The eyes had fallen open, and were set upon him, full and wide. Unnerved already as he was, the change paralysed him, and he stood for a moment stark and motionless. The fire flared up and lit the face with colour; the eyes shone brightly, and he seemed to see into their deepest corners. There was that in them from which he recoiled at length slowly and with horror. They fastened upon him mutely, pleading with him for mercy. They were like the eyes of a creature hunted beyond a prospect of defence. Dumbly they dwelt on him, as though in his presence they had surrendered their last hope. They seemed to wait for him, submissive to their fate, yet luminous with that despair. He tried to speak, but the wheels of his being were without his present rule, and he might only stand and shudder and give back glance for glance. He looked away, but his fascinated gaze returned again to those reproaching eyes. They did not waver; it was as if they dared not lose their sight of a pitiless enemy. They recognised him as their butcher. Even through her sleep this poor weary soul had come to understand his proximity, and had woke up, in fright at his unseemly neighbourhood.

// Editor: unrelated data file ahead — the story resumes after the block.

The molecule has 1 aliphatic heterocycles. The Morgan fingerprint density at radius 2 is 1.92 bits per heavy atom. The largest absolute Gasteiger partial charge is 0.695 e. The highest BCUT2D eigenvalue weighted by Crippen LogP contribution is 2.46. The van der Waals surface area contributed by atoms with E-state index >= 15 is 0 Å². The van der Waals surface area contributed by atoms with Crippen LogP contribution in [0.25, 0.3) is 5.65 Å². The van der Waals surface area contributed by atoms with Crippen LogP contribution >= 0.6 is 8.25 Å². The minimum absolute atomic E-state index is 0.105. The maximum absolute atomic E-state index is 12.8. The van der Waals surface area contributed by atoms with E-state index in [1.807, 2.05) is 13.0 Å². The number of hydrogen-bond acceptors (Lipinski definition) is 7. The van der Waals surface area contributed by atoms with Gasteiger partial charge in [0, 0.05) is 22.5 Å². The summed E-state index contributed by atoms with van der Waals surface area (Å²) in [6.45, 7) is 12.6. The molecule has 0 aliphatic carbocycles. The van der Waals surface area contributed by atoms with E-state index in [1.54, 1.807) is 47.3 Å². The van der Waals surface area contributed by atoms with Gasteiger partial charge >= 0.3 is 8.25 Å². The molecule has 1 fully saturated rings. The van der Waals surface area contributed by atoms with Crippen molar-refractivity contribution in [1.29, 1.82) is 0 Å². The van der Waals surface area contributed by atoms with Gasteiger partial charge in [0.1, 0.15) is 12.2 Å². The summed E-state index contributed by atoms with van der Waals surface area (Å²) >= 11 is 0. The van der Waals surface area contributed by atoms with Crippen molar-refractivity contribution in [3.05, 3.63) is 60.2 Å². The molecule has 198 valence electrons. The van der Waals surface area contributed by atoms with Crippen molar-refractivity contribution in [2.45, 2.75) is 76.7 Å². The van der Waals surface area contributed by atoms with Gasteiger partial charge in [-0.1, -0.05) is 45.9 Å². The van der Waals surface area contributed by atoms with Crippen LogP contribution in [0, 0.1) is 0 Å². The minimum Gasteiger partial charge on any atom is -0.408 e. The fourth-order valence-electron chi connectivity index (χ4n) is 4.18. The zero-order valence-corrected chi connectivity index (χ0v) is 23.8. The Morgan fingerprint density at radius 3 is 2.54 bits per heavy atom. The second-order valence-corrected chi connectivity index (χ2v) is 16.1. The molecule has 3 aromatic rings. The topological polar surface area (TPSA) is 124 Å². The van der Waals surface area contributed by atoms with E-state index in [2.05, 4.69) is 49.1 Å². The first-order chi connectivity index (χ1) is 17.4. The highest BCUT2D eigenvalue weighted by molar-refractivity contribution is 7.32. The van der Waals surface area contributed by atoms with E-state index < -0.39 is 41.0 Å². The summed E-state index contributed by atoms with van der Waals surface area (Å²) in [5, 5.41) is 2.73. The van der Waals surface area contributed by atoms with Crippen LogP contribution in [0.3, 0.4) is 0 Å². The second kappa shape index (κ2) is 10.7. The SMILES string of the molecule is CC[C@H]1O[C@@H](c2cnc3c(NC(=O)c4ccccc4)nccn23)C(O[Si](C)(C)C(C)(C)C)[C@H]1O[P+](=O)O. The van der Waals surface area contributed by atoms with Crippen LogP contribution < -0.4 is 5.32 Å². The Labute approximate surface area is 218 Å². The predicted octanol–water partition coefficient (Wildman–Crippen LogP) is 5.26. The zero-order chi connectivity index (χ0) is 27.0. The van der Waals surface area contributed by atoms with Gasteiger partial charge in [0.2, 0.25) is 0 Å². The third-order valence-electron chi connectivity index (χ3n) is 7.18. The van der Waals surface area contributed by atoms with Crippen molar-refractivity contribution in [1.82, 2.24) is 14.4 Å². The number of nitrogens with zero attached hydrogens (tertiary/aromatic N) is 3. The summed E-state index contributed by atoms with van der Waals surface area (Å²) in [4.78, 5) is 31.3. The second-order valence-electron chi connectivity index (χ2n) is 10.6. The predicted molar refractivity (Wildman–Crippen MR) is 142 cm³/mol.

The lamp sputtered, a tongue of flame shot up the chimney, and the rank smell of smoke stole through the room. Farrell retreated to the table, and dressed the wick with trembling fingers. The act relieved the strain, but when he turned the eyes were watching still. They bereaved him of his powers, and under the spell of their strange and horrible attraction he sweated in cold beads. They burned upon him from the distance, two great hollows of light, like shining stars, holding that awful look of wistful fear. There was no room in his mind for any sensation save the one; he could not think; he had no reckoning of the time his agony endured. But outside, at last, the bell of a clock-tower boomed far away and some hour was struck. And suddenly it seemed to him that the lustre of those great eyes grew dimmer; the look of sad expectation died slowly away. They stared with a kinder light. It was his fancy, perhaps, but at least it seemed that no strange creature now regarded him with unfamiliar terror, but his own dear Letty watched him again with soft affectionate eyes. His limbs grew laxer under him, and, with a little sob of relief, he stole forward, an uncertain smile of greeting growing round his mouth.
"Letty," he whispered, "my darling, are you better?"
He drew near the bed, and put out his arm eagerly and gently; but in an instant a start rose quickly in her face, the eyes kindled with a horrible look of panic, and with a faint repulsive gesture of the hands she shrank deeper into the wrappings. A little sigh followed; the limbs fell slowly back, and the eyes, with their dreadful terror, stared vacantly into Farrell's ghastly face.
The coverlet went on rustling as the bed-clothes settled down.